Platform views .....
An innovative approach has been found to rescue a crumbling ancient monument at Windmill Farm Nature Reserve on the Lizard. The seventeenth century windmill, from which the site gets its name, has been deteriorating since its roof came off in the 1970s. With funding from the Heritage Lottery Fund and SITA Cornwall Trust an exciting project is underway to install a viewing platform in the windmill tower and crown it with a new roof. The views from the top will be spectacular, taking in the nature reserve and surrounding Lizard landscape. The windmill was used by the Home Guard as a look out post and the nature reserve is scattered with the remains of other structures from the Second World War.
Lizard connections-Scurvy grassWell April 1st seems a perfect day to get our bodies out of winter torpor, clean off the walking boots and head off to the promised- land that we all know as The Lizard. It is probably a good time to coax our brains back into action as well so I thought that we should start off with something relatively simple.
So April's challenge is to find the connection between
Harry Potter - Captain Cook - Bad weather on the A30 and The Lizard
Your answer will be aided by a walk along the coastal footpath or even a drive down the A30. So something for locals and visitors alike. We could even find you some tenuous links with 'Poldark' and 'Banished', two very contrasting period dramas currently taking up prime television schedules.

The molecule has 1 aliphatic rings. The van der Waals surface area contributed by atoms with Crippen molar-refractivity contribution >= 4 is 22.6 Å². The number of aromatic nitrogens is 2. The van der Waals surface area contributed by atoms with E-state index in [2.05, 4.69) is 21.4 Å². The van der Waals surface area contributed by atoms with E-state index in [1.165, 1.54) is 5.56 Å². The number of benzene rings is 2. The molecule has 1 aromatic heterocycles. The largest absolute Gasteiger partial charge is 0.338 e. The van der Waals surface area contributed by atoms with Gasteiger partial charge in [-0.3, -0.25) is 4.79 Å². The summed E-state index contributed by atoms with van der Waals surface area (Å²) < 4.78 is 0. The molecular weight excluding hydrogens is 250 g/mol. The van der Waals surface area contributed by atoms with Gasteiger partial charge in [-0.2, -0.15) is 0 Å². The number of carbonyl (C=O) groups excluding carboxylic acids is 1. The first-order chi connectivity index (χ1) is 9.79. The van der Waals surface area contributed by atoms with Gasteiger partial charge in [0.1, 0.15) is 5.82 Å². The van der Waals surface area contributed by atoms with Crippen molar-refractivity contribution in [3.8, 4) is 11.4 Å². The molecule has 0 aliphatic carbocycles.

Anyone walking The Lizard's coastal path will not fail to notice the swathes of white along the coastal cliffs and crannies. The same could be said of the swathes of white on the roadside verges spotted whilst driving down the A30 within the legal speed limits.
Choughs nesting on the Lizard
Early April – The choughs in Cornwall have been very busy nest building over the last month or so, some pairs have quite a bit of work to do where their nests have been blown out by winter storms, others at less exposed sites only have to refurbish last year's nest and line it with new sheep's wool, cattle hair, or soft grasses. Younger pairs go at this with great enthusiasm sometimes building a couple of nests in different places before they settle on just the right one. Once a pair decide on a nest site they normally use it for their lifetime, but they can move, probably in response to changes around the area or another species moving in a bit too close for them to feel comfortable.
Farming for Wildlife
As tenants of the National Trust owned Predannack and Teneriffe Farms, we are now heading into our second spring, having taken on the tenancy in 2013.
This first year has been somewhat of a blur, during which I've certainly learnt a lot about myself and the farm. Although I grew up on a farm, my father died when I was relatively young and I was too daft to listen and soak up some of his intricate farming knowledge. He came from generations of farmers, all passing their skills on to their sons. Over the years, I learned my farming lessons the hard way and often slumped devastated for days over my mistakes.